Priority Mazda


Super Pro suspension bushings

[10/12/2006] Reviewed by: Noah T. (Arkmage)

Applicable to: '90 - '97 '99-'05 1.6 liter 1.8 liter

High quality performance urethane bushing set from Australia. Different durometers are used for different bushings, just like Mazda did. This gives the same handling balance as stock but with more precision. Complete kit includes for all control arms, front and rear. Sway bar bushings not included.

Install was a bit of a hassle even with the tool recommended by Flyinmiata. I made a made a new reciever cup by machining out the inside of a black iron pipe fitting, this helped a lot. Install took approximately 12 hours with hand tools only. These really made a drastic difference in the feel of the car. Bumps are a little harsher, but not as bad as expected. The suspension rattles and pops are gone. Feels like a new car. Drifting also appears to be much more stable and easier to control. I'd recommend these to just about anyone.

Once again I'm very pleased with the quality of service and parts supplied by FM.

Difficult to remove without leaving damage

SuperPro Suspension bushings

[6/2/2005] Reviewed by: Nick Dougill -

Applicable to: '99 + 1.8 liter

Superpro suspension bushes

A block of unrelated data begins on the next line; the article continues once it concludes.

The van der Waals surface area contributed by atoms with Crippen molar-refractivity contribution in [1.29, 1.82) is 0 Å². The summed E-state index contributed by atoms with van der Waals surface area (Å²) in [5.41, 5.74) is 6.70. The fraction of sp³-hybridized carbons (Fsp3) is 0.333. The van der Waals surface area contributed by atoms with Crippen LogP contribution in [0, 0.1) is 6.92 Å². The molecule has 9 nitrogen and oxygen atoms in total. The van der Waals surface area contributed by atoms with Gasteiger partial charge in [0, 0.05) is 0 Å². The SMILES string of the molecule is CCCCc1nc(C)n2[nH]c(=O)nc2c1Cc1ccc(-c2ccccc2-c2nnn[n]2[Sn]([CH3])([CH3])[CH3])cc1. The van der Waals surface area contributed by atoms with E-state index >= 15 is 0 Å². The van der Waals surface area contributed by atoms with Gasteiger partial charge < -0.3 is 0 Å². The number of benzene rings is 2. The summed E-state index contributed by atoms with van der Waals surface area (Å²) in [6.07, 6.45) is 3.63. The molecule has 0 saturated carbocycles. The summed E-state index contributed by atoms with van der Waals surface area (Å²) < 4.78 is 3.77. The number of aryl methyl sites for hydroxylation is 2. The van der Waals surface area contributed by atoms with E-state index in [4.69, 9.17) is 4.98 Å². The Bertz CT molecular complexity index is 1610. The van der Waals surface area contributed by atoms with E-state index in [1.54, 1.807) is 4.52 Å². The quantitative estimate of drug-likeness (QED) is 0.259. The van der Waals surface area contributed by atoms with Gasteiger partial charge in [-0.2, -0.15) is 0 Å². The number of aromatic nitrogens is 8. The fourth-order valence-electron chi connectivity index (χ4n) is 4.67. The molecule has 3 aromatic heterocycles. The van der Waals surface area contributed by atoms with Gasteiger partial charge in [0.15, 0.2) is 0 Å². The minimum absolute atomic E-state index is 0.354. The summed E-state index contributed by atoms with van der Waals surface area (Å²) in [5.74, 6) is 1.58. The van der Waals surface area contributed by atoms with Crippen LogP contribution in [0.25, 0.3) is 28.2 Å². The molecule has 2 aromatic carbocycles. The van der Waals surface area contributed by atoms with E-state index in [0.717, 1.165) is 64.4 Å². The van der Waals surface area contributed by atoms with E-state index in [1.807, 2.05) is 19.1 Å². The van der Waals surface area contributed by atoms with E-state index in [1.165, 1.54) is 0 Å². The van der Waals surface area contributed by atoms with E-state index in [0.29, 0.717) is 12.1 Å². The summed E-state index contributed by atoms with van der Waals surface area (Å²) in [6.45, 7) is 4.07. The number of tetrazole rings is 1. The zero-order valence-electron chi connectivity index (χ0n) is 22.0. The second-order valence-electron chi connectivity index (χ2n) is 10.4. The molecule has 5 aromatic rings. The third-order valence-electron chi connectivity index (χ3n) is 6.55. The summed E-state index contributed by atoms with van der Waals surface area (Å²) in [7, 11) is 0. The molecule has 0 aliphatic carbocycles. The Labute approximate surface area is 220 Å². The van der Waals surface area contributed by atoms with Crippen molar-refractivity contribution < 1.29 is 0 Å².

Have just changed all the standard control arm suspension bushes on my 2003 1.8 sport for SuperPro bushes. I can’t comment on the improvement as yet as the car is still on stands waiting on Koni shocks, however I did find this a very easy process to do. I needed no specialist tools, just a bit of care and patience. I used a length of studding about 2 foot long in each control arm. As I live in the UK, the studding I used was M12 and M10 for the rear upper’s, however 3/8 or 7/16 would do, or anything that will fit through the ½” drive hole on the end of a socket. For the most part I just pushed the bushes towards each other by fitting a socket each end of the stud and winding the nut on (Remember to grease the stud first, it helps) By altering the size of the socket you can “fix” which bush you push out. A large socket tends to hold the bush in position, while the smaller one will push the opposite bush out. I guess it allows the rubber to compress more. However, ensure the socket is either “small” in the metal crush tube or larger, else you can force it up the socket teeth and get it stuck. All the bushes just pushed through, including the front lowers which have the large diameter face on the outside of the bush. There were a couple of times when I needed to use a tube and a piece of flat bar with a hole in the centre just to bridge the gap over the control arm, this was because I did not have a big enough socket which would need to be about 1 1/2”+. Pushing the new units in was just as easy and once the shoulder was in the control arm, most could be pushed in position by hand. By using a trolley jack under the brake rotor (disc) I did the fronts, both upper and lower without splitting the ball joints or even disconnecting the control arm link, it was that easy. You just need to take care not to let anything fall too far, hence the jack, so as to strain the brake hose, or damage the ABS sensor wire / cable.